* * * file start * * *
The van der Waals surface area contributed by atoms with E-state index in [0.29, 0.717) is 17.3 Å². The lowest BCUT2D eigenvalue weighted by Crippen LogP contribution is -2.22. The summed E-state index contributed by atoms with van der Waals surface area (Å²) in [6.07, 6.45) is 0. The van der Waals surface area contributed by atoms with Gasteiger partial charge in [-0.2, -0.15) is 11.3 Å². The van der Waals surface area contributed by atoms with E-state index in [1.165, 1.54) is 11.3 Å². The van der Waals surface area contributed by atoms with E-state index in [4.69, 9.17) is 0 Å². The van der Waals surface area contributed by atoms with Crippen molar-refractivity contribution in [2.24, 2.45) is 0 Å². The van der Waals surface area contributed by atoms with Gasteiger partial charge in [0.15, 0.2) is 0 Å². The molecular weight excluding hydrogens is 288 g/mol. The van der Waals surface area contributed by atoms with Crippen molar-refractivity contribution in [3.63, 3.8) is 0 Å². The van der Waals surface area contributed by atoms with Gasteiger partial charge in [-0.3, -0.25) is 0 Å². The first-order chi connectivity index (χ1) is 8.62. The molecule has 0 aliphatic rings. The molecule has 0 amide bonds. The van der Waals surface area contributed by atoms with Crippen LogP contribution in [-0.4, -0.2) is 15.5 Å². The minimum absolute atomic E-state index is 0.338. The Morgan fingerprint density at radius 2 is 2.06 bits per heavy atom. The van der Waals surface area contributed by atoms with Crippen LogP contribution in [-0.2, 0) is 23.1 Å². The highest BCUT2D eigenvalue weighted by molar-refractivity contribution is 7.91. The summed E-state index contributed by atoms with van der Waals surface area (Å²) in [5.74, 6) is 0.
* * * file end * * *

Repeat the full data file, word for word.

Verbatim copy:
The van der Waals surface area contributed by atoms with E-state index in [0.29, 0.717) is 17.3 Å². The lowest BCUT2D eigenvalue weighted by Crippen LogP contribution is -2.22. The summed E-state index contributed by atoms with van der Waals surface area (Å²) in [6.07, 6.45) is 0. The van der Waals surface area contributed by atoms with Gasteiger partial charge in [-0.2, -0.15) is 11.3 Å². The van der Waals surface area contributed by atoms with E-state index in [1.165, 1.54) is 11.3 Å². The van der Waals surface area contributed by atoms with E-state index in [4.69, 9.17) is 0 Å². The van der Waals surface area contributed by atoms with Crippen molar-refractivity contribution in [2.24, 2.45) is 0 Å². The van der Waals surface area contributed by atoms with Gasteiger partial charge in [0.15, 0.2) is 0 Å². The molecular weight excluding hydrogens is 288 g/mol. The van der Waals surface area contributed by atoms with Crippen molar-refractivity contribution in [3.63, 3.8) is 0 Å². The van der Waals surface area contributed by atoms with Gasteiger partial charge in [-0.3, -0.25) is 0 Å². The first-order chi connectivity index (χ1) is 8.62. The molecule has 0 aliphatic rings. The molecule has 0 amide bonds. The van der Waals surface area contributed by atoms with Crippen LogP contribution in [-0.4, -0.2) is 15.5 Å². The minimum absolute atomic E-state index is 0.338. The Morgan fingerprint density at radius 2 is 2.06 bits per heavy atom. The van der Waals surface area contributed by atoms with Crippen LogP contribution in [-0.2, 0) is 23.1 Å². The highest BCUT2D eigenvalue weighted by molar-refractivity contribution is 7.91. The summed E-state index contributed by atoms with van der Waals surface area (Å²) in [5.74, 6) is 0.